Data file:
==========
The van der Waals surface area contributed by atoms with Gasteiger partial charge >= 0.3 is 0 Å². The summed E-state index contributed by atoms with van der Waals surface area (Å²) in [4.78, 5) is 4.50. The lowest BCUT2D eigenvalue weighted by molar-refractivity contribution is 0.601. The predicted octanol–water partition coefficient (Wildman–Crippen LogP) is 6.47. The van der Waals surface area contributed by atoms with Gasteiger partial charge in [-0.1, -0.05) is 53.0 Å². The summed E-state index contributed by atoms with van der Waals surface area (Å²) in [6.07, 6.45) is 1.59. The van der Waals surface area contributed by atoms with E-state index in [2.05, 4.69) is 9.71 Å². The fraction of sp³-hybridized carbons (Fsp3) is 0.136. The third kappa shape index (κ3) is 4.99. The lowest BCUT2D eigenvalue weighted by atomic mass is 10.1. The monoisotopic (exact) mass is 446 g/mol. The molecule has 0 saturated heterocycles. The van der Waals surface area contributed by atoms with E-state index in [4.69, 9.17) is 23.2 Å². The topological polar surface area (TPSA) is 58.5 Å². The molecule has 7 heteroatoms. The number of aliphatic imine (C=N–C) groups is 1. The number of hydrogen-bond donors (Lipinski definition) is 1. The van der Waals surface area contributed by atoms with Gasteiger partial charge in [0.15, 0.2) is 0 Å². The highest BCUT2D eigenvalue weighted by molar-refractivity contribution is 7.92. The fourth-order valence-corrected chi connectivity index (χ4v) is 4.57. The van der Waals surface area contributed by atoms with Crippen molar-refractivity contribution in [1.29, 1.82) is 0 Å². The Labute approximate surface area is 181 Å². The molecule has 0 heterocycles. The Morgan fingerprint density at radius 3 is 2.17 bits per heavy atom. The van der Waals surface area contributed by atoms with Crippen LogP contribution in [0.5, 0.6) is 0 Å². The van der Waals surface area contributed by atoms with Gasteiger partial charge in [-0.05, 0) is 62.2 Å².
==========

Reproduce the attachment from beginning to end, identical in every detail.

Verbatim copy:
The van der Waals surface area contributed by atoms with Gasteiger partial charge >= 0.3 is 0 Å². The summed E-state index contributed by atoms with van der Waals surface area (Å²) in [4.78, 5) is 4.50. The lowest BCUT2D eigenvalue weighted by molar-refractivity contribution is 0.601. The predicted octanol–water partition coefficient (Wildman–Crippen LogP) is 6.47. The van der Waals surface area contributed by atoms with Gasteiger partial charge in [-0.1, -0.05) is 53.0 Å². The summed E-state index contributed by atoms with van der Waals surface area (Å²) in [6.07, 6.45) is 1.59. The van der Waals surface area contributed by atoms with E-state index in [2.05, 4.69) is 9.71 Å². The fraction of sp³-hybridized carbons (Fsp3) is 0.136. The third kappa shape index (κ3) is 4.99. The lowest BCUT2D eigenvalue weighted by atomic mass is 10.1. The monoisotopic (exact) mass is 446 g/mol. The molecule has 0 saturated heterocycles. The van der Waals surface area contributed by atoms with E-state index in [4.69, 9.17) is 23.2 Å². The topological polar surface area (TPSA) is 58.5 Å². The molecule has 7 heteroatoms. The number of aliphatic imine (C=N–C) groups is 1. The number of hydrogen-bond donors (Lipinski definition) is 1. The van der Waals surface area contributed by atoms with Gasteiger partial charge in [0.15, 0.2) is 0 Å². The highest BCUT2D eigenvalue weighted by molar-refractivity contribution is 7.92. The fourth-order valence-corrected chi connectivity index (χ4v) is 4.57. The van der Waals surface area contributed by atoms with Crippen molar-refractivity contribution in [1.29, 1.82) is 0 Å². The Labute approximate surface area is 181 Å². The molecule has 0 heterocycles. The Morgan fingerprint density at radius 3 is 2.17 bits per heavy atom. The van der Waals surface area contributed by atoms with Crippen LogP contribution in [0.5, 0.6) is 0 Å². The van der Waals surface area contributed by atoms with Gasteiger partial charge in [-0.05, 0) is 62.2 Å².